Cassandra Davis, Adam and Eve in the Garden of Eden, 2013. Photograph taken at the Creation Museum. Davis is a Chicago artist working in photography and installation. She is interested in our deepest desire for the spiritual and her latest body of work “Holy Ground” examines her charismatic pentecostal roots. You can see more of her work at www.questionsfromthesoil.com. Click image for a high-resolution version
One day a few years ago I lost my glasses. I searched all over: kitchen, bedside table, bathroom. I didn’t find them but I did find Elizabeth. “E,” I said, “Have you seen my glasses? I’ve looked everywhere and can’t find them.” She smiled quizzically, then laughed aloud when she saw I wasn’t kidding.
They were on my face. I had been looking through them the whole time. My forward focus had missed them even as they floated at the periphery of vision.
On Saturday it happened again: Something I could until then see only peripherally, something I had been looking for, materialized before my eyes. It was pretty awesome.
It has to do with young Earth creationism. This is the belief that the cosmos and the Earth in it were formed over six 24-hour periods about 6,000 years ago. This number is arrived at using the biblical account alone — its historical markers and begats — to calculate the year of creation. Different methods yield different calendar dates for Day One, but to a single significant figure all round to 4,000 BC.
I think about creationism a lot, and when it enters the scope of my mind’s eye I see science. I see the tsunami of unambiguous evidence that forces us to believe in a 14-billion-year-old cosmos; in a 4.5-billion-year-old Earth; and in the long slow evolution of creatures, Darwin’s “endless forms most beautiful.” And I see the sad caricature of science championed by young Earth creationists in their effort to prop up their historical reading of Genesis. I see their arguments about the Deluge, the Grand Canyon, the receding Moon, and I see exactly why they are wrong. I see all of this and I ask myself, How can the Creation Museum (and the forthcoming Ark Park) even be possible in such a cosmos? Why can’t people see the evidence and change their minds?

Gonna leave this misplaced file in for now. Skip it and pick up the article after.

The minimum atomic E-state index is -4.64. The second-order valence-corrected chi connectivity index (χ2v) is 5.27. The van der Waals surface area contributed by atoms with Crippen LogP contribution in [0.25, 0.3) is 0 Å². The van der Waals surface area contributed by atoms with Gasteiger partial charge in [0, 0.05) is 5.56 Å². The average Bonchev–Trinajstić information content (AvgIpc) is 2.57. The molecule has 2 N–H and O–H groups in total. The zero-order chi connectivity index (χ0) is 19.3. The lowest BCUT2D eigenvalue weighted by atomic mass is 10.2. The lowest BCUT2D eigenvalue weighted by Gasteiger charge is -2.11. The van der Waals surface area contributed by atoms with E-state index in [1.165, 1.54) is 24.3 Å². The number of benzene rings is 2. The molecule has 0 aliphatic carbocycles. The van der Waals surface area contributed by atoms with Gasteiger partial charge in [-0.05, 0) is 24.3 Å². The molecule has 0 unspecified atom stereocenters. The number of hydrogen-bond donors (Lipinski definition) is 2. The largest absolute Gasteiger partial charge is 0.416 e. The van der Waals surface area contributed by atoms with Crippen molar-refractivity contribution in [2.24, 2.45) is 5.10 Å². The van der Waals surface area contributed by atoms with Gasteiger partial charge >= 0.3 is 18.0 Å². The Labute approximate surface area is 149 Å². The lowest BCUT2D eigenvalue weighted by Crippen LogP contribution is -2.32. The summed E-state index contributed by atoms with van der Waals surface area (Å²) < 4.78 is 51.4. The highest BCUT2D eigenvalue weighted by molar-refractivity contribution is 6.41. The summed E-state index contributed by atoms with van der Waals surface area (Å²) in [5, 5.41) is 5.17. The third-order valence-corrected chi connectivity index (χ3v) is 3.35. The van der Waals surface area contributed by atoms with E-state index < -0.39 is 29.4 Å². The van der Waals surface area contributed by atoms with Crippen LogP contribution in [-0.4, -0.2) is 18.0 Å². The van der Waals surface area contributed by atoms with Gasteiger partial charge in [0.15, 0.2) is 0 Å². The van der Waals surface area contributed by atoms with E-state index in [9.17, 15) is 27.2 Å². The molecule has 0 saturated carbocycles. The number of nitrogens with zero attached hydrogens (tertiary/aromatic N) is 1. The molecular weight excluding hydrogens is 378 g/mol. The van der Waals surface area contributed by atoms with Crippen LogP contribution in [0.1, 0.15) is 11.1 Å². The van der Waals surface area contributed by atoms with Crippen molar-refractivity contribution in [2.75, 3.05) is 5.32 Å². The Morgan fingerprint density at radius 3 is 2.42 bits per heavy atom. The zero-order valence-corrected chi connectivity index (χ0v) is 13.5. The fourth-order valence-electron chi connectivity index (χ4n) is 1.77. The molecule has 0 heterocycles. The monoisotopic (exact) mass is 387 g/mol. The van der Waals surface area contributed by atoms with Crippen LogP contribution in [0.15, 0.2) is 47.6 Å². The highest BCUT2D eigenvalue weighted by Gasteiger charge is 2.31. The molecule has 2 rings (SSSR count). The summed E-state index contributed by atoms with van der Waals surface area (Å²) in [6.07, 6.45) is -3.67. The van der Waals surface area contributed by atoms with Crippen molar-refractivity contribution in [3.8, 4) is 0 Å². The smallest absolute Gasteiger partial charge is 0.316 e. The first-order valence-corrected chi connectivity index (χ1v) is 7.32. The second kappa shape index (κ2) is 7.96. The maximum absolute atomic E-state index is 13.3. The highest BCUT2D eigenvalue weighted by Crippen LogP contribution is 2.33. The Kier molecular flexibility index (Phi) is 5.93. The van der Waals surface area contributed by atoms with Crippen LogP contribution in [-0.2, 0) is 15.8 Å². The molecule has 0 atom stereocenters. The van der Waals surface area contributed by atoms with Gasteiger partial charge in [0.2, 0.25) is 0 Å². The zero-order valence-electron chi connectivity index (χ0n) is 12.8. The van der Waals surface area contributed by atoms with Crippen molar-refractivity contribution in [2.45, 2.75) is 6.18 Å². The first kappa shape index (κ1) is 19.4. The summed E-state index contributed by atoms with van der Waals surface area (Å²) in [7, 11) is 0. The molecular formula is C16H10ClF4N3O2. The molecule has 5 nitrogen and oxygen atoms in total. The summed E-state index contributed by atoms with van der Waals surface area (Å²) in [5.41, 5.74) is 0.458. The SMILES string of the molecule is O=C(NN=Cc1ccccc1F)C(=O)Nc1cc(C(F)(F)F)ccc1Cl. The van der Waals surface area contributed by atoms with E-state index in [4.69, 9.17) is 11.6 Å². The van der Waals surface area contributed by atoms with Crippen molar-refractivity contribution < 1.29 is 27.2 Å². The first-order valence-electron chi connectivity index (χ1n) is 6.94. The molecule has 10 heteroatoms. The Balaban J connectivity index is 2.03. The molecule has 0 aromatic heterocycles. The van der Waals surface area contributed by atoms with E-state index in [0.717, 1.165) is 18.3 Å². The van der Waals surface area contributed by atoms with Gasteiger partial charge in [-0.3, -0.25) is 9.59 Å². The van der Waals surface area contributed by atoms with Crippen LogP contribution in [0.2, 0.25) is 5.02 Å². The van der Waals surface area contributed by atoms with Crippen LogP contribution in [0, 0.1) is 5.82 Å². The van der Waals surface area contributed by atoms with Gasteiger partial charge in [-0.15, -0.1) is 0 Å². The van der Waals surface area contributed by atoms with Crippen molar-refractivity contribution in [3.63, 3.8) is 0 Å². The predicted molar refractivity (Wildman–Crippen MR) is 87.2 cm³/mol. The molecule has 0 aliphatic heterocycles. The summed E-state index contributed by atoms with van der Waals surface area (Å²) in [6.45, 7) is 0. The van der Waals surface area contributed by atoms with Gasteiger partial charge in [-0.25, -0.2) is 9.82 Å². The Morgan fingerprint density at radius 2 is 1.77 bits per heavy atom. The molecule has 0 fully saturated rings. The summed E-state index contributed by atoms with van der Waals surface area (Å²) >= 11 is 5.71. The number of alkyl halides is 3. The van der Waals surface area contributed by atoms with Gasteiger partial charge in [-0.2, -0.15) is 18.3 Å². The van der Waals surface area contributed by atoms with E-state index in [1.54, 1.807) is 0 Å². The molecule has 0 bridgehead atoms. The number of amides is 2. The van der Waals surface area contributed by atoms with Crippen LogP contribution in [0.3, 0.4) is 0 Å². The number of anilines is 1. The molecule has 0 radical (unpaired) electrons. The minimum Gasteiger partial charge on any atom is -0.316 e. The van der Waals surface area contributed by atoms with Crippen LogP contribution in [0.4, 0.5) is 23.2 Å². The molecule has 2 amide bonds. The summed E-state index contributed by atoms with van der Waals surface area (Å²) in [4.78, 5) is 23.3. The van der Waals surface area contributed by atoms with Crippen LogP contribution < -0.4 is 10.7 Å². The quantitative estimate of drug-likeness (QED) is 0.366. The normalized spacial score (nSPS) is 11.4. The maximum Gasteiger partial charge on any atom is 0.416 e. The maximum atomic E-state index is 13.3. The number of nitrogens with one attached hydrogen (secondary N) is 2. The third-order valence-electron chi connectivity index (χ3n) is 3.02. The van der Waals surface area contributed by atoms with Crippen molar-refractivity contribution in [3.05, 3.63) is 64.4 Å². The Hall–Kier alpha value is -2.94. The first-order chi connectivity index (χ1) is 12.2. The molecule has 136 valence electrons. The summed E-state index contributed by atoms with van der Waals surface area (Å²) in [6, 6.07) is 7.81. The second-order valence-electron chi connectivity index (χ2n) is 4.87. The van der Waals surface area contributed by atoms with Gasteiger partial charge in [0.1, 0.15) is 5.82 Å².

This is naive, I know. And I would have admitted as much even before I picked up the October issue of the Atlantic on Saturday. But before I read Jeffrey Goldberg’s article about his visit to Ken Ham‘s Creation Museum, the truth about creationism lurked faintly and furtively at the outer edge of my vision. By the time I put the magazine down, however, my naivete had become a large solid thing standing directly in front of me. I could finally see it in all its obviousness.
The Creation Museum offers up plenty of fun — zip lines, a planetarium, a food court, a petting zoo — but these are so many electrons swirling around a stable and serious nucleus: a series of scenes from the so-called “primeval history” of Genesis 1-11. Up front and central is God’s establishment of Adam and Eve in the bright luxury of Eden. The First Couple radiates contentment (in a mannequin-y kind of way). They are white, healthy, and unfazed by not only their own nakedness, but by a horde of large animals and (yes) dinosaurs.
They are also, per scripture, oppositely sexed. There is no subtlety in the presentation of this fact: “buff Adams and sexpot Eves,” Goldberg writes of the mannequins, “plastic breasts covered by waterfalls of extremely healthy hair.” Male and female God created them; very male and very female Ken Ham presents them.
For me this is a sign pointing to the truth about creationism, which is: Creationism is not about the dinosaurs in the ark, it’s not about the weird chronology, it’s not about the tortured explanations of geology and biology. Creationism, in short, is not about science at all.
What creationism is about, is gay marriage.
Sitting with Ken Ham and Terry Mortenson, a historian of geology and a theologian on staff, I asked why it is so important to convince their visitors — more than 2 million since the museum opened seven years ago — that Genesis is a book of history. “There’s a slippery slope in regard to authority,” Ham replied. “If you say that the history in Genesis is not true… why shouldn’t you just reinterpret what marriage means?”